Revealed: latest plans for the former Pizza Express building

One things for certain, the development’s not going to be finished until 2015. But what exactly is happening to the landmark former assembly hall?

Artist's impression of the Pizza Express building with proposed flats on top
Artist’s impression of the Pizza Express building with proposed flats on top

Last night dozens of Kentishtowners crammed around the unveiling by architects Allies & Morrison of the latest plans for the iconic former Pizza Express building, which dates back to 1929. It’s no surprise that it’s such a hot topic, after much discussion underneath our many articles.

First impressions? The history of the building and proposed plans were laid out quite clearly (although the finer points were still a little fuzzy), with the architects, who also did the original residential conversion of 1 Prince Of Wales Road, keen to engage opinion.

Unlike the previous much-derided plans for the building, these latest proposals leave the much-loved facade in tact, but they do add twelve swanky apartments (mostly two bed) in a two storey block on top. And it’s this rooftop addition “set back from the existing facade and sensitively designed” that may prove controversial amongst the building’s campaigners.

Click to see full size
Click to see full size

The ground floor will be preserved in its historic function as a “congregational” space, promised director Artur Carulla, who also assured concerned locals that it won’t be a club or pub. Our view is that a cinema or arts space seems unlikely, however, due to both commercial reasons and the way the space is being carved up. We reckon it’ll be a restaurant or shop, inevitably.

And the mood? One of cautious approval, with some residents concerned about too much noise, the new windows being leaded in the same style, the scale of the extension. “My personal view is that they’ve made a genuine effort at consultation here,” said John Nicholson of the Inkerman Conservation Area, who also helps organise the popular Alma Street Fair: “I quite like the overall design but have some concerns about height and bulk of extra floors on building. I’d like to see ground floor as flexible small units capable of multi use eg workshop units, small retail, craft stalls and not some retail chain.”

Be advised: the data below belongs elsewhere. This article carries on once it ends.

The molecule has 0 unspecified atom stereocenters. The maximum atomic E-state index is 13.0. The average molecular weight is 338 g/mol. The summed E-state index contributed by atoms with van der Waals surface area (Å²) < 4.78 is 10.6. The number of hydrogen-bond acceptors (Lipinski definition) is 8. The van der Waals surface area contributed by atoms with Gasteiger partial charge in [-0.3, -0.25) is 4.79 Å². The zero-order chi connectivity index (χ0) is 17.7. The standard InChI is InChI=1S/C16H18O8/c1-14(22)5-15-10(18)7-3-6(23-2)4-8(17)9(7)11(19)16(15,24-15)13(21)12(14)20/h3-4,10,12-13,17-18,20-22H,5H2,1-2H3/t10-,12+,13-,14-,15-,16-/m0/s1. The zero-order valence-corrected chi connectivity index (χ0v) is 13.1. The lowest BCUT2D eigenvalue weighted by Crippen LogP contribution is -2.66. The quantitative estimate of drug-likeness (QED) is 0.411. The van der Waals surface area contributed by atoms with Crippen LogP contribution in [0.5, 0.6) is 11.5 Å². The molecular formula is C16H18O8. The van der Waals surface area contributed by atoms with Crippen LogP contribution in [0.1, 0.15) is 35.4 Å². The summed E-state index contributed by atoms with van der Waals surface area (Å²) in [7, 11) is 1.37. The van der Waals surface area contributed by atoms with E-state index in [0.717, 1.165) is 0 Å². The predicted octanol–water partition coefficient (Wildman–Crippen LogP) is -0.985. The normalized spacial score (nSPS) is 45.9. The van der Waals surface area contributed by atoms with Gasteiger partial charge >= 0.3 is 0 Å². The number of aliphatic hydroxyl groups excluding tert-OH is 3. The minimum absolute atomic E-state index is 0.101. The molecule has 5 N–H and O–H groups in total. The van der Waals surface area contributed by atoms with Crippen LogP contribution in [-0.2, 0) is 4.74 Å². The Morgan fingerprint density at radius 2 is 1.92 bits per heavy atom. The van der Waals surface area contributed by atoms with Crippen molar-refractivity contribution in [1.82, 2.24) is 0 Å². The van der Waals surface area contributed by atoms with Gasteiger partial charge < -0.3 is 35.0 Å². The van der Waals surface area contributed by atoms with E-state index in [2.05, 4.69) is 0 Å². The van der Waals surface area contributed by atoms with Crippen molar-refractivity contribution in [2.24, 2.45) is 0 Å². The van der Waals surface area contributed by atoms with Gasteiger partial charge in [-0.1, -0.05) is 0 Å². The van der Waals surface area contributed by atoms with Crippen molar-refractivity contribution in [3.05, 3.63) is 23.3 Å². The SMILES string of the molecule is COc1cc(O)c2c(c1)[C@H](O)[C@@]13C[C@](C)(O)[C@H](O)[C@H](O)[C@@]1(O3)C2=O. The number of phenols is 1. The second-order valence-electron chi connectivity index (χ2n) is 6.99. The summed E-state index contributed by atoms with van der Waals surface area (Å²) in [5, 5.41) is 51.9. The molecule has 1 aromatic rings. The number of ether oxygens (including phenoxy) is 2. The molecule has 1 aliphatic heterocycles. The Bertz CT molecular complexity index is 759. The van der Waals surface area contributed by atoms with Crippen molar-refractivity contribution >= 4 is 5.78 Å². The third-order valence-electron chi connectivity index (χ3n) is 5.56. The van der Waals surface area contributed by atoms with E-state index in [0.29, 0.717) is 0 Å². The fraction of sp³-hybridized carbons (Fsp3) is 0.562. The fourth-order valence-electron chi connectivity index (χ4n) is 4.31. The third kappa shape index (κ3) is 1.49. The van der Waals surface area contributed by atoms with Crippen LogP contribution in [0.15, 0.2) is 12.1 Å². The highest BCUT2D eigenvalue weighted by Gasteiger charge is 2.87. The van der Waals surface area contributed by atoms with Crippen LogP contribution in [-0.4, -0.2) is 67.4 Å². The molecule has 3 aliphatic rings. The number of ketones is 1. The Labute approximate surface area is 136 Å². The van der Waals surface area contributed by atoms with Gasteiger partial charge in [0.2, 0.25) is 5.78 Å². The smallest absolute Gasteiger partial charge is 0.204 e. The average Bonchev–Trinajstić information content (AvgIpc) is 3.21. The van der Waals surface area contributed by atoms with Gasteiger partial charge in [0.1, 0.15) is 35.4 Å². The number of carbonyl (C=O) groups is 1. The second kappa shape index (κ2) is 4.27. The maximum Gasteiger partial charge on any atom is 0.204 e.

But retail chain or not, the overhaul is set to take a minimum of eighteen months, with the opening right into early 2015.

So what on earth can us Kentishtowners do with the building for the many months until work starts? How about that temporary arts space, market or gallery after all?

What did you think of the proposals?

  • Show Comments

  • Tim

    Looks pretty good. Better to use the space for something that can drive regular daily footfall and encourage the local economy, e.g. small retail units and workshops, that can be used by anyone, than one big arts space or cinema that only attracts some Kentishtowners, and mostly at weekends

  • Dave Hodgkinson (@davehodg)


  • Sally

    Must retain the leaded windows

  • Phil

    Very disappointed to discover that prospects of a cinema are unlikely. Once again developers with their swanky, over-priced, pokey apartments triumph over the wishes and desires of local residents.

  • Bart Hughes

    Can Kentishtowners run their own cinema night? Whilst I appreciate we’re hardly flix in the stix, surely demand is high enough and this might just kick-start those unnamed cinema companies into action…I don’t think we should just give up on this…

  • the beat experience

    I completely agree with Phil.
    There are already enough new developments in the area. NW5 needs more choice of entertainment which is why a cinema would have been great. We have plenty of music venues already, plenty of cafés and pubs, plenty of housing too.

    Whatever happened to the discussions with the potential two independent cinemas that kentishtowner mentioned last month??

    Of course new developments make more money, but there comes a moment when we need to think of quality of life and amenities vs more housing on a noisy corner of the road with related parking issues for everyone who lives nearby. The people benefiting will be the developers, certainly not the locals.

    I thought you might have provided more of a stance vs this is what’s happening angle on this subject.

  • PrinceofWalesDaniel

    Using this big space as a cinema or multi-media site would’ve been lovely, but this is not a community space: it’s privately-owned. The use it’s put to is up to the owners, within the limits set by planners etc.

  • Ken Cooper

    North Western Polytechnic.